Long-Term Consequences of High Deer Abundance on Forest Community Structure and Nutrient Dynamics
Lynn Christenson (Biology)
High densities of white-tailed deer have transformed local environments of the north eastern USA, affecting vegetation in both urban and rural locations. Herbivores exert strong control on vegetation community dynamics through both direct and indirect affects. Direct effects include increased N content in leaf tissue damaged through browsing and increased levels of plant secondary compounds. Indirect affects include selective browsing pressure, where preferential species are browsed out of the community, and less palatable species become dominant. The result of this selective browsing pressure is a community that typically has less total N in foliage and higher resin/tannin content, leading to decreased nutrient cycling rates and overall lower N status in the resultant community. Both of these affects has consequences for total biodiversity. Working in long-term deer exclosure plots located in Dutchess county, this project will involve the re-survey of trees, saplings and shrubs as well as the collection of soils for nutrient assessment.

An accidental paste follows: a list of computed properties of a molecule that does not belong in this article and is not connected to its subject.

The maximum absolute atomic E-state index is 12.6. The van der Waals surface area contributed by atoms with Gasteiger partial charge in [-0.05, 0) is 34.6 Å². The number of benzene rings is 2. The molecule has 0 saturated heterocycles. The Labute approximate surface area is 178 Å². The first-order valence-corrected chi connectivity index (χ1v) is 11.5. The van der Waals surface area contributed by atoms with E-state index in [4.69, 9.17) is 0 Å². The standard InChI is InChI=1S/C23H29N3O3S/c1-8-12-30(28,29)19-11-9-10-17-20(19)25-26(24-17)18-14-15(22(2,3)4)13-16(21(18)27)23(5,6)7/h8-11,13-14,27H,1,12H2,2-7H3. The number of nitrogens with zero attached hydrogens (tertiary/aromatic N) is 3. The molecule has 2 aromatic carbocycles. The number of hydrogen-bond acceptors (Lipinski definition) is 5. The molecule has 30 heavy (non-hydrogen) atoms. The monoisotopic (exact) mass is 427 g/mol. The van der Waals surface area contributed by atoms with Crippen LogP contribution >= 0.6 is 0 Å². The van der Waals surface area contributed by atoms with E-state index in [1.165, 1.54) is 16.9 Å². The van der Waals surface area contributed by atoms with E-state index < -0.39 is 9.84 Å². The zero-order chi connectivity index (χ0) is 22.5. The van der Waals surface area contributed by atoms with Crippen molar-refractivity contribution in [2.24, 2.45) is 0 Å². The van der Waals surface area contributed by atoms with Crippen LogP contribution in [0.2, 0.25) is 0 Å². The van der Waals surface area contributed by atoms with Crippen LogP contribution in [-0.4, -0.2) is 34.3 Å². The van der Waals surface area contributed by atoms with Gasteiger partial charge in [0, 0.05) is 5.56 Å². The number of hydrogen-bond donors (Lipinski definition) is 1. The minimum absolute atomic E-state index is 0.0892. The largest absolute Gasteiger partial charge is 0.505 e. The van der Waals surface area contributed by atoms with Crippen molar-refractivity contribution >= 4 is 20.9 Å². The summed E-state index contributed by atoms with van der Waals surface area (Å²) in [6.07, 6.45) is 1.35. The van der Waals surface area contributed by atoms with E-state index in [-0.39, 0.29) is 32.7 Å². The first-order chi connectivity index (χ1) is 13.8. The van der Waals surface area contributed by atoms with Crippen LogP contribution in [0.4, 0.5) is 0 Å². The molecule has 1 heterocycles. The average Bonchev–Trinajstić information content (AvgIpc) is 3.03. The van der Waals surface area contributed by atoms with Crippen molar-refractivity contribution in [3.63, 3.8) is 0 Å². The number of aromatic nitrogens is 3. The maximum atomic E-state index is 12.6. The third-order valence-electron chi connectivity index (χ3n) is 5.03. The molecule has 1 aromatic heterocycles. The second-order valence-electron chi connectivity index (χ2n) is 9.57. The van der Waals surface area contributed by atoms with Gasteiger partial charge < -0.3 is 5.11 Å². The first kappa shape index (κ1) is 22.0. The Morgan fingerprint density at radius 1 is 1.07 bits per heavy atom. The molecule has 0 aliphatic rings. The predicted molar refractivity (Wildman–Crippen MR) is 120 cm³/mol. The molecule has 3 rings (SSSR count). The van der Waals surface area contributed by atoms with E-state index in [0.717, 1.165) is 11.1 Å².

Pre-requisites: ecology, chemistry preferred, plant identification skills needed, valid drivers license, excellent attention to detail, and ability to work in harsh conditions (high outdoor temperature, bugs bugging you all day, ticks in local area).
How should students express their interest in this project? interested students with the appropriate skills should email me to express their interest and ability to participate in this project